Fresh and cool mountain air with the scent of the Apples, Chocolate and Carmel, with just a hint of fresh mown hay, was just grand.

Oh and then mix in the smells of the Native American Fry Bread booth just down from us and you had a scent feast going on.

We are due to go to another Native Powwow in October so I'll be sure to write about that as well

Sunday, August 22, 2010

Turtle Island Native American Gathering

I was recently invited to attend, as a vendor , a Native American gathering in Lebanon Oregon. It was called the Turtle Island First Gathering.
So I packed up all the merchandise from my RAYVENS RARITIES  on line store and headed for Lebanon Oregon where this gathering was being held.

This was not the first year for this gathering, but it was the first year for it in the location it was in. The group was allowed to use a field at the Fritz Stables located in the Lebanon Oregon area.

The property was originally owned by the parents of the people that now own it, and was originally a HUGE dairy farm but is now being used as a stables.

We set up and then left to stay in an apartment that belongs to a friend of my Daughters. She lives in Corvallis. She is not using the apartment right now as she's here in Redmond for the summer but will return to Corvallis and her apartment in September for college. This worked out great for us as it gave us a place to go every night.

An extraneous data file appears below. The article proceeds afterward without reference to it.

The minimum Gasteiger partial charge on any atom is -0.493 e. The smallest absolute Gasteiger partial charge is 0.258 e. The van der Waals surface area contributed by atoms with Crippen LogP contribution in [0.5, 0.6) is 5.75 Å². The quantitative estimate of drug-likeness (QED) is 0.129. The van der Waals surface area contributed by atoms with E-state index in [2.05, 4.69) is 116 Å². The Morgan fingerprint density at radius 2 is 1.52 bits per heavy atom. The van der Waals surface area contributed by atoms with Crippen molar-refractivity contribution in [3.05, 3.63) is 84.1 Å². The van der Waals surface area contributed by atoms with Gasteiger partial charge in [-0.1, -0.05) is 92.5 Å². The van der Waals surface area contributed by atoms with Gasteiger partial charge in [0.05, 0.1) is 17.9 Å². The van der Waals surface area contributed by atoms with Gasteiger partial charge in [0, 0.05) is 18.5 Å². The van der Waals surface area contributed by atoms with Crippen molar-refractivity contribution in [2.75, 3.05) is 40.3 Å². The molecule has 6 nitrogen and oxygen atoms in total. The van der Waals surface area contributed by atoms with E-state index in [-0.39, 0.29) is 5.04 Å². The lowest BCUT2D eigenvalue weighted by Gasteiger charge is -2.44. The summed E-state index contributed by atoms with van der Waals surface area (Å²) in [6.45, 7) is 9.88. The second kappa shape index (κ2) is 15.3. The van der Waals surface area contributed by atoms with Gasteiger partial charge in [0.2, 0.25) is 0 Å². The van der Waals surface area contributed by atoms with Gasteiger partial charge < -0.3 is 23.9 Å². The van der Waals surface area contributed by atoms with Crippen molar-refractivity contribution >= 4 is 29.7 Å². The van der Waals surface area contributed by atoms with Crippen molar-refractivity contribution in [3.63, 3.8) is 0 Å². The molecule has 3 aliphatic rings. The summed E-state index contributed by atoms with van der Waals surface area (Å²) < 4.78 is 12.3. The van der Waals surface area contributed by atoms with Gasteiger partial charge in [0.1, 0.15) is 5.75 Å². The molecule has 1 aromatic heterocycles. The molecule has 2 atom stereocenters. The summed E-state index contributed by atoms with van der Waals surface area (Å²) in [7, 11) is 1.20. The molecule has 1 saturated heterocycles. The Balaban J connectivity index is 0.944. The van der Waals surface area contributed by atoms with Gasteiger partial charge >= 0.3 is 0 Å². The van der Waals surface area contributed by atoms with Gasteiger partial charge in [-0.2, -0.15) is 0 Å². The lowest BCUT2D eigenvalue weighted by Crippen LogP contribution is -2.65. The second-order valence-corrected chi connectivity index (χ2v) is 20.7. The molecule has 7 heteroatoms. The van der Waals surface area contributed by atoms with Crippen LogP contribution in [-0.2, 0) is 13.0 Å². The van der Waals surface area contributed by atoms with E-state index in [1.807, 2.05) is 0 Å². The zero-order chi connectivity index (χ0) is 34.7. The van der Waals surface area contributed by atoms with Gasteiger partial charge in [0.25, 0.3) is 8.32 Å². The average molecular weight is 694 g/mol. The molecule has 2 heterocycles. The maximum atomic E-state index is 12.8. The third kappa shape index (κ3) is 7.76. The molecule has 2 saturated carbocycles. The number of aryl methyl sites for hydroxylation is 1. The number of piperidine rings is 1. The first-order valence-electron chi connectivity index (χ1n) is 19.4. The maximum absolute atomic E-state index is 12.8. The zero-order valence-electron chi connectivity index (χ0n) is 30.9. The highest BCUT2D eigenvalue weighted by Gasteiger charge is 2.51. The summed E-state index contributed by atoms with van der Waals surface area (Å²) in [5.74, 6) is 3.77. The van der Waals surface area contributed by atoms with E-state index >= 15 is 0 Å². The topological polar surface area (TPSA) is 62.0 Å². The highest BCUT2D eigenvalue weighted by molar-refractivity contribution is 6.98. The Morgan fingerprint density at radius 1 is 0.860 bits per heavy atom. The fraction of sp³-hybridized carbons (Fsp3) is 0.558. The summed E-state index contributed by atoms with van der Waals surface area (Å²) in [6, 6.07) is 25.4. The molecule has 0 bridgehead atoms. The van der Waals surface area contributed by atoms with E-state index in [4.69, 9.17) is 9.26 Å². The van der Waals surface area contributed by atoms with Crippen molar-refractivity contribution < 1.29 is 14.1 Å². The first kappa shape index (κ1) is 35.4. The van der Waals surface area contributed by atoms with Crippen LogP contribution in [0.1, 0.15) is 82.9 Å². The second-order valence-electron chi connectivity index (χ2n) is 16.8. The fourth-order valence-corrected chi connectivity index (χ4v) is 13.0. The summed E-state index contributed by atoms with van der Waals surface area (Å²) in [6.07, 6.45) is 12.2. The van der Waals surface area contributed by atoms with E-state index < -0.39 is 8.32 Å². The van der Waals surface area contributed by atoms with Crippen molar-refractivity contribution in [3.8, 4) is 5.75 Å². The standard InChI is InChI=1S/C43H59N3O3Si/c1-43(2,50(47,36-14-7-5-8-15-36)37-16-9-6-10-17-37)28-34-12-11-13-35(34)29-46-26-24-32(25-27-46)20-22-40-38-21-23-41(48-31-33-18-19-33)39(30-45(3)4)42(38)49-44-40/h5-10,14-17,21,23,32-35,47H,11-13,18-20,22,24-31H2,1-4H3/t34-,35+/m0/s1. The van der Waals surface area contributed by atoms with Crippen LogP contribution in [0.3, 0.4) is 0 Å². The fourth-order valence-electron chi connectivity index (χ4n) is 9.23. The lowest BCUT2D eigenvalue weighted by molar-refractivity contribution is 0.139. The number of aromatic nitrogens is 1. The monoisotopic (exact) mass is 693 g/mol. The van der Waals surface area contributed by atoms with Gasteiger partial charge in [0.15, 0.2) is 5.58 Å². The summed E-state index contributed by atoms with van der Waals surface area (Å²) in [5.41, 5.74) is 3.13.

We were given the use of a very large field that had a very beautiful river at the rear just behind where the vendors set up their booths. It was absolutely gorgeous. In the mornings, before the event got underway, and all of us vendors were just kind of sitting around and waiting for the day to start, you could hear the river running in the background.

When we went back behind our booth there, we could see the beautiful river slowly flowing, hear the water running by and listen to all the birds calling out in the trees that stood just at the edge of the banks that led to the water.
It was such a peaceful and pretty place to be. At the end of the event, I really had NO wish to go home :)

For breakfast one of the mornings of the event, we were treated to Native Fry Bread from the lady that actually organized this gathering, Morning Starr. She had a booth one down from where we had ours and she treated all the vendors to a Fry Bread breakfast. Yummmm

The event was a 3 day event with lots of Native dancing and other entertainments. There was a Native American Honor Guard to represent the military service given by some of the members of the group or to honor loved ones gone now that had served in the military in years past.

The gathering had a Native Drum group to play and sing for the dancers to dance to. And we were fortunate enough to have a Native Whipman in attendance as well.
A Whipman is a Native man that serves as a dance leader. He's responsible for keeping the dancers in line and for starting the dances. The man that performed the duties of Whipman for this event was Marcus.

Marcus is in his full regalia in the first three photos. The end photo is of the Chief of this group, Red Bear. In the background in the ribbon shirt is one of the Native Honor Guards speaking with some of the other members.

We had a wonderful time and are planning on taking my store, RAYVENS RARITIES back on the road, in July of 2011 if we are lucky enough to be invited back.